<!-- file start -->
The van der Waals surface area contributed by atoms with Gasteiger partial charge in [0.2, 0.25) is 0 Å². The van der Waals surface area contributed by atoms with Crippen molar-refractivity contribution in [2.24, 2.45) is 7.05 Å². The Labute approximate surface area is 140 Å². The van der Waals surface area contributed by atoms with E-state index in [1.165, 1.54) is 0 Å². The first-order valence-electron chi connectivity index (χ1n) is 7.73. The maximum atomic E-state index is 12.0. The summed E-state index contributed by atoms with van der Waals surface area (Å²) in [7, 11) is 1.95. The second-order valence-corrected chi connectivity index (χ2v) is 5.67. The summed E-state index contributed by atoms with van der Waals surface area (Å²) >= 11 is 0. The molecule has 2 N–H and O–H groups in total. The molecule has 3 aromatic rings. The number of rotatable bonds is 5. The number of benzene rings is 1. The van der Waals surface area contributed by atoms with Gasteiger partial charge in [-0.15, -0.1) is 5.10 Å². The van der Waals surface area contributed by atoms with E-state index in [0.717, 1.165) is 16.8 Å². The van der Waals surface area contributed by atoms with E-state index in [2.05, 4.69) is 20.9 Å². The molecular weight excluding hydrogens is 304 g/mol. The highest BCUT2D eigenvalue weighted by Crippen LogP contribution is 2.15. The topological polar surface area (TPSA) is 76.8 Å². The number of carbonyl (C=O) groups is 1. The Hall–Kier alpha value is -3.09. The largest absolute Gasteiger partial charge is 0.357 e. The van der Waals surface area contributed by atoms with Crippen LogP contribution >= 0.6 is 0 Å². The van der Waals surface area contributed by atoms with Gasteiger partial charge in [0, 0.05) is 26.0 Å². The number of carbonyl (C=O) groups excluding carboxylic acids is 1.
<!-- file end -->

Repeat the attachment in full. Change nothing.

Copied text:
The van der Waals surface area contributed by atoms with Gasteiger partial charge in [0.2, 0.25) is 0 Å². The van der Waals surface area contributed by atoms with Crippen molar-refractivity contribution in [2.24, 2.45) is 7.05 Å². The Labute approximate surface area is 140 Å². The van der Waals surface area contributed by atoms with E-state index in [1.165, 1.54) is 0 Å². The first-order valence-electron chi connectivity index (χ1n) is 7.73. The maximum atomic E-state index is 12.0. The summed E-state index contributed by atoms with van der Waals surface area (Å²) in [7, 11) is 1.95. The second-order valence-corrected chi connectivity index (χ2v) is 5.67. The summed E-state index contributed by atoms with van der Waals surface area (Å²) >= 11 is 0. The molecule has 2 N–H and O–H groups in total. The molecule has 3 aromatic rings. The number of rotatable bonds is 5. The number of benzene rings is 1. The van der Waals surface area contributed by atoms with Gasteiger partial charge in [-0.15, -0.1) is 5.10 Å². The van der Waals surface area contributed by atoms with E-state index in [0.717, 1.165) is 16.8 Å². The van der Waals surface area contributed by atoms with E-state index in [2.05, 4.69) is 20.9 Å². The molecular weight excluding hydrogens is 304 g/mol. The highest BCUT2D eigenvalue weighted by Crippen LogP contribution is 2.15. The topological polar surface area (TPSA) is 76.8 Å². The number of carbonyl (C=O) groups is 1. The Hall–Kier alpha value is -3.09. The largest absolute Gasteiger partial charge is 0.357 e. The van der Waals surface area contributed by atoms with Crippen LogP contribution >= 0.6 is 0 Å². The van der Waals surface area contributed by atoms with Gasteiger partial charge in [0, 0.05) is 26.0 Å². The number of carbonyl (C=O) groups excluding carboxylic acids is 1.